The anxious wait of thousands of stock market investors is now over. The Finance Minister (FM) has said nothing with reference to the woes of investors. They are now disillusioned and forced to remain contented with the present bearish market. For long, the stock investors were demanding that corporate income tax for the listed companies be reduced further. But the Finance Minister, though seemed to have admitted the logic behind such reduction, did nothing to this effect in his budget proposals. The main argument for seeking a reduction in the corporate income tax for the listed companies was that such a reduction would provide the listed companies with additional distributable income, and the stock investors would receive more dividends from such distribution. To the stock investors, dividend yield is the prime consideration for the purchase of stocks. Any reduction in the corporate income tax for the listed companies would have helped them in terms of receiving a better dividend yield.
In addition, the stock market investors thought that a concession in the form of reduced tax for the listed companies would have attracted some fundamentally strong companies, which so long refused to come for stock exchange listing. It would have helped them in bringing about a change of mind. The unwilling companies would have undertaken a fresh cost-benefit analysis of stock market listing if reduced tax for such listing was offered. At present, there is a benefit of up to 10 per cent less corporate income tax for listing. But this benefit has failed to attract most of the good companies to the stock market till now. The unwilling companies found the concession not attractive enough, considering their accountability after listing. In this backdrop, stock investors and many other capital market experts had suggested that the tax on business profits be reduced further from their present level in case of listed companies.
Most of the Asian economies have lower corporate income tax than that of Bangladesh. The Asian average in this respect is 20 per cent, whereas Bangladesh's is 35 per cent. The matter should have attracted more of the FM's (Finance Minister) attention, especially at a time when the stock market was undergoing a prolonged bearish spell. The market lost over 600 points of its price index over a span of last few months. And there is no sign of recovery soon in the absence of any government-initiated incentives, which the investors thought would be on offer in the FM's budget proposals. The stock investors did not ask for infusion of any cash money to make this market vibrant again; what they asked for was a strong policy support.
The FM himself on various occasions had said that he would like to see the stock market as the main hub for raising long-term capital for businesses. But unfortunately when the time came to do something, he did nothing. A major part of the business's long term capital is still coming from the banks or the money market. The banking industry, taking short term deposits from their customers, is financing long term capital needs of the business sector. This is the very practice which is throwing this industry into a cycle of bad debt.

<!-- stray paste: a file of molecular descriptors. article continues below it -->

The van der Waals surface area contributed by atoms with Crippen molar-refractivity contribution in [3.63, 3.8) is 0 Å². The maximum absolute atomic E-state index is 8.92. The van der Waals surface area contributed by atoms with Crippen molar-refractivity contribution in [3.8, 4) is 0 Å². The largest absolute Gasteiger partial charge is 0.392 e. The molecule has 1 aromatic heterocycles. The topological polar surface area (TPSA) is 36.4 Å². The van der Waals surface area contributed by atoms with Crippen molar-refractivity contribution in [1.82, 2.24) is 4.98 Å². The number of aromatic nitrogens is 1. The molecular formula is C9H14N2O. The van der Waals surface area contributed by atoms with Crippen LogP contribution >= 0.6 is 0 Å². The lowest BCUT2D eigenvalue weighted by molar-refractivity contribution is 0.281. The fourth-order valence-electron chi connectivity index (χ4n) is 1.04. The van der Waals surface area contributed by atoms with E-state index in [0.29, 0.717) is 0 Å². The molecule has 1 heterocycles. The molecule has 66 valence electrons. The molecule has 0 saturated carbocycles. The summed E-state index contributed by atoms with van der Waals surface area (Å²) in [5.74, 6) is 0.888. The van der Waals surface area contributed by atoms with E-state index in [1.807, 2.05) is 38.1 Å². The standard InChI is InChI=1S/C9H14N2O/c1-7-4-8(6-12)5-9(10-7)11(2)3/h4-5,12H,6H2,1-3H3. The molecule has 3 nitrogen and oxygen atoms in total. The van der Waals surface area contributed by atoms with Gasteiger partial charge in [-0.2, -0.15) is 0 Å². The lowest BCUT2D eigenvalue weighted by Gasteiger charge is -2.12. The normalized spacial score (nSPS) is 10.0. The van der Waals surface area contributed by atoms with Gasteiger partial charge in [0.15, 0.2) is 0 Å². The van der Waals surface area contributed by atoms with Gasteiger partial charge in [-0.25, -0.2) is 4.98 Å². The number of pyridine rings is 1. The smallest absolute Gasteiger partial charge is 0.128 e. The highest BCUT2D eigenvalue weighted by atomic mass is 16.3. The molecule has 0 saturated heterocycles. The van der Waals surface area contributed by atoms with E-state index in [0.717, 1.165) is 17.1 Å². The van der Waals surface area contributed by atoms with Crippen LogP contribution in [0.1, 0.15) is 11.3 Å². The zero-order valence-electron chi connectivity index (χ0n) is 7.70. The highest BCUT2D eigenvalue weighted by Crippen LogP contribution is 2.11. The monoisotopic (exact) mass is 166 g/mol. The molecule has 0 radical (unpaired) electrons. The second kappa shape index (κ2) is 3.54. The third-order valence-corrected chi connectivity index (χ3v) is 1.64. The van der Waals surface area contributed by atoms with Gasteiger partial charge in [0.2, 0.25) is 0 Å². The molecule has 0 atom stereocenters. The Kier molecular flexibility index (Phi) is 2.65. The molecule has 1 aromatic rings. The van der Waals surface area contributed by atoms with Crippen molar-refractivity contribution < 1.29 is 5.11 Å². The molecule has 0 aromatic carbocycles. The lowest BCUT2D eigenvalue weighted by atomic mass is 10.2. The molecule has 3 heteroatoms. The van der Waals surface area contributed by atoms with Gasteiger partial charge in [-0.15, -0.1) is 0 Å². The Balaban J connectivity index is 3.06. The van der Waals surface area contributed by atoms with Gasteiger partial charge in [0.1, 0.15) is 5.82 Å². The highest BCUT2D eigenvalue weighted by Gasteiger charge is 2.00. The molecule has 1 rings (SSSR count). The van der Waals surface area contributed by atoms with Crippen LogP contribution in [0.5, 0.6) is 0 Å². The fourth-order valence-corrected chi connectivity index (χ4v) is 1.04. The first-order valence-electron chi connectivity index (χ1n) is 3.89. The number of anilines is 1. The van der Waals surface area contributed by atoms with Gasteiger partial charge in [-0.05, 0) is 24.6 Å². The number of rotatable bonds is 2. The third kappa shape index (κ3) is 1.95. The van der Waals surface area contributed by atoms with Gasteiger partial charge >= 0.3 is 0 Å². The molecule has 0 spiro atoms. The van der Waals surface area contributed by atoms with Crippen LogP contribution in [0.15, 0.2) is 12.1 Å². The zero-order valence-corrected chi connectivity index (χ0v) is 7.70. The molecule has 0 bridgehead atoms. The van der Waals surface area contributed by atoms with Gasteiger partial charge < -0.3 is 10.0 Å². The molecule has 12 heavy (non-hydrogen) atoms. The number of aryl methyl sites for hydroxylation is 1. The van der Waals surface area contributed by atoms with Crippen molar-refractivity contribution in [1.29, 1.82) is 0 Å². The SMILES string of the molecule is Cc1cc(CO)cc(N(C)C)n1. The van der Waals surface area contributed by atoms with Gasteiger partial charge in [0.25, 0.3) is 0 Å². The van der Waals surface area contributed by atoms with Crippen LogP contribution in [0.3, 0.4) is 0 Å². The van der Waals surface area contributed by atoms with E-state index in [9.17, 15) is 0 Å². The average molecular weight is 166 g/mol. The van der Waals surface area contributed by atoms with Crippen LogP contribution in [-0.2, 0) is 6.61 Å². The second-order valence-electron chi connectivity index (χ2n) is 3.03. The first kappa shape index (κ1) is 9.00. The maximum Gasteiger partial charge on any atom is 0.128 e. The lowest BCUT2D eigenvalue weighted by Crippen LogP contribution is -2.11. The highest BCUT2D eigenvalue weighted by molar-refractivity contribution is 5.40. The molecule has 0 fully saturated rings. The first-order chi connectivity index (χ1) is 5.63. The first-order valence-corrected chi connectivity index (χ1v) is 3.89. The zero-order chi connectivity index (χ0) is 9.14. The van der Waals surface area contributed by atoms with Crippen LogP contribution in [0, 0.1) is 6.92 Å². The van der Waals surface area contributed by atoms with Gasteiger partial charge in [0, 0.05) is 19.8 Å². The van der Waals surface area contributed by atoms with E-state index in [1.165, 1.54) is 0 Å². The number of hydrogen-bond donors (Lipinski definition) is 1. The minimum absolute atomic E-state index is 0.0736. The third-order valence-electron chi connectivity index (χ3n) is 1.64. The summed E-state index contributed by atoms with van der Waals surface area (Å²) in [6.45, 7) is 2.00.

The economy is seeing more bad loans piling up in the system now than at any time in the past, and there is no sign of abatement of this burden anytime soon. The only and better alternative in place of raising long term capital from banks could have been sourcing from the capital market, as is the case in many other market economies. But here in Bangladesh, though the matter is admitted time and time again by policy makers, nothing is done at the end to make this market suitable for both investors and capital raisers. Many reforms and regulations were formulated to make the capital market transparent and its players accountable. But the reality is that, this market has not progressed much in terms of making more good stocks available to the investors.
In the absence of a dependable capital market, the savers in the economy are lining up for purchasing the government-owned savings certificates, which are offering more interests than long-term deposits in banks. But this type of easy availability of financial instruments with higher yields is distorting the whole financial market. Also, this is not a good way for managing the economy. A better way would have been making the capital market more vibrant and reliable, so that investors could invest more by maintaining a balance between the risks and returns.
Abu Ahmed is Professor of Economics at the University of Dhaka.
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